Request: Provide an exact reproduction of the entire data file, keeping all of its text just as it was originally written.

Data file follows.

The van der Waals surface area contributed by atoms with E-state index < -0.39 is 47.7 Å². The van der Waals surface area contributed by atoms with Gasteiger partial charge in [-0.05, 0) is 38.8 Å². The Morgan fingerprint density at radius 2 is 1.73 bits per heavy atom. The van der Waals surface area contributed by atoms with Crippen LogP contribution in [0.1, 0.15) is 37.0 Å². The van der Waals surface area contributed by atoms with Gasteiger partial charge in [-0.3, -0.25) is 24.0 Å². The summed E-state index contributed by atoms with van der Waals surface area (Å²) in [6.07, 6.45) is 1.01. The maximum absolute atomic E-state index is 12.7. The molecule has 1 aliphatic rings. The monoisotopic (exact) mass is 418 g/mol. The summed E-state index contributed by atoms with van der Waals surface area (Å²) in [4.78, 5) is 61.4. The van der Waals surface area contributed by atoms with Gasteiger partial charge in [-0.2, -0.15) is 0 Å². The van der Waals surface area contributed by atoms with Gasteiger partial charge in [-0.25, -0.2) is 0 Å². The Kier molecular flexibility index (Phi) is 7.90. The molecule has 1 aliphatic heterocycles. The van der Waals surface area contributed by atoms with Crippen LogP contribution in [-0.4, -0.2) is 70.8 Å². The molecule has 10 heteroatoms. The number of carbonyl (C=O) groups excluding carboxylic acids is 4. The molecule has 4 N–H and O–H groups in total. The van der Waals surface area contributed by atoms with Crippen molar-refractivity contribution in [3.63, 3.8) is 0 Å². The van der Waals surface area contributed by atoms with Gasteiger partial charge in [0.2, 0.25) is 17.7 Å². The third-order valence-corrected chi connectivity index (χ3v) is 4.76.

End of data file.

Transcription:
The van der Waals surface area contributed by atoms with E-state index < -0.39 is 47.7 Å². The van der Waals surface area contributed by atoms with Gasteiger partial charge in [-0.05, 0) is 38.8 Å². The Morgan fingerprint density at radius 2 is 1.73 bits per heavy atom. The van der Waals surface area contributed by atoms with Crippen LogP contribution in [0.1, 0.15) is 37.0 Å². The van der Waals surface area contributed by atoms with Gasteiger partial charge in [-0.3, -0.25) is 24.0 Å². The summed E-state index contributed by atoms with van der Waals surface area (Å²) in [6.07, 6.45) is 1.01. The maximum absolute atomic E-state index is 12.7. The molecule has 1 aliphatic rings. The monoisotopic (exact) mass is 418 g/mol. The summed E-state index contributed by atoms with van der Waals surface area (Å²) in [4.78, 5) is 61.4. The van der Waals surface area contributed by atoms with Gasteiger partial charge in [-0.2, -0.15) is 0 Å². The van der Waals surface area contributed by atoms with Gasteiger partial charge in [-0.25, -0.2) is 0 Å². The Kier molecular flexibility index (Phi) is 7.90. The molecule has 1 aliphatic heterocycles. The van der Waals surface area contributed by atoms with Crippen LogP contribution in [-0.4, -0.2) is 70.8 Å². The molecule has 10 heteroatoms. The number of carbonyl (C=O) groups excluding carboxylic acids is 4. The molecule has 4 N–H and O–H groups in total. The van der Waals surface area contributed by atoms with Crippen molar-refractivity contribution in [3.63, 3.8) is 0 Å². The van der Waals surface area contributed by atoms with Gasteiger partial charge in [0.2, 0.25) is 17.7 Å². The third-order valence-corrected chi connectivity index (χ3v) is 4.76.